Ascendancy remains one of only a few metalcore records I ever bought. The others mainly either being also by Trivium or were bought in second hand shops for no other reason than they were that cheap, the best result of such pot luck being the discovery of Protest the Hero. I'm sure there's probably stuff of more worth out there than I've heard, I have in fact in more recent years been drawn to a couple of acts like Converge and Erra. There's something very different about those bands though than the kind of metalcore played by Trivium and other more household metalcore names of the time though like Bullet for my Valentine, Caliban and Killswitch Engage. And in general it became a genre I don't hold much love for. Much like with St. Anger and it's sound that most accept as alternative metal, which was the genre a lot of my early metal bands belonged to, discovered both before and after this album. But although I don't much care for these genres these days and don't actively seek them out, they were both very crucial stepping stones for me. Which is why like with St. Anger I still hold a lot of appreciation for Ascendancy.

There's a big difference with this album to that one though. It is actually really fucking good.

My metal peers of the time, by then not generally people I grew up with but people I was encountering online, on the then very new YouTube (which was a much different website much then with much better community features including groups that served as a minimalist forum (my first experience with such a platform)), heavily disagreed with the hype of Trivium. In fact they were so put out by Trivium (like they'd been personally offended by their existence) that they'd start dedicated hate channels for the band on YouTube and take every opportunity to dish dirt on them, about where they'd stolen this or that riff from and so forth. Yeah, the spirit of metal wasn't doing too well in them days. While the 'experienced' metalheads were bashing bands like Trivium for all they were worth, the kids were starting rap verses metal flame wars and shouting about TR00 Trash Metal (accurate spelling of the day). All in all it was a much more toxic community than was really healthy for the developing metalhead.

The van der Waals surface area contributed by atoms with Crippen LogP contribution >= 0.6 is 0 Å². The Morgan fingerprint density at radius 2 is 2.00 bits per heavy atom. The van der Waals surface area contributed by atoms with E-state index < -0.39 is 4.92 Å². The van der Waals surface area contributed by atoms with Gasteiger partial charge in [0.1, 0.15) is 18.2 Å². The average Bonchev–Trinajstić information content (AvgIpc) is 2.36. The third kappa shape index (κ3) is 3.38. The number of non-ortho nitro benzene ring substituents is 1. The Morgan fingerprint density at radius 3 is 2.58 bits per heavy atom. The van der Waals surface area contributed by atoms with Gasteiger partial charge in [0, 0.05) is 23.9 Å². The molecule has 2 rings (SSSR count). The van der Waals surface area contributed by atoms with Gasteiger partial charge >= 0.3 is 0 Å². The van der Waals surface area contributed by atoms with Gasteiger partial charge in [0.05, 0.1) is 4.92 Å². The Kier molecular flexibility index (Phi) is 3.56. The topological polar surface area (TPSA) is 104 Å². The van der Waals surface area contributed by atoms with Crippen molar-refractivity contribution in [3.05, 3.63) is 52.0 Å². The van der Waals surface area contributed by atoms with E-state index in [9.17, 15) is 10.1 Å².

Much like with the initial disapproval of my folks and peers over starting to listen to metal with St. Anger, this reaction from the supposedly more in the know metal crowd only fuelled me to stand against them. Hey, I was a teenager, we're supposed to rebel against our elders and their beliefs. Trivium was a band that allowed me to do that. It also in hindsight scratched an itch for more extreme music that proved a catharsis over lingering anger over Dimebag's murder that even Metallica's early thrash couldn't scratch.

But I'm in my thirties now and I have say that I think those 'in the know' metalheads of the time were wrong about Trivium, especially over this album. While it's true that Trivium is not a band I return to often, I still think that Ascendancy is a very accomplished album from the then young band, perhaps even a classic of its era. An album that does possibly show adolescence in its song-writing, but honestly it's more forgivable here considering the age of the band at the time. Matt Heafy was only 19 at the time of the album's release and that was only a couple of years older than I was! Old school metalheads of the time probably thought the kids should be looking up to the same bands as them (and maybe now it's our turn we do the same to the next generation and don't even realise it) and so vehemently rejected Heafy and his band Trivium, but to us who were of that sort age he was a figure to look up to.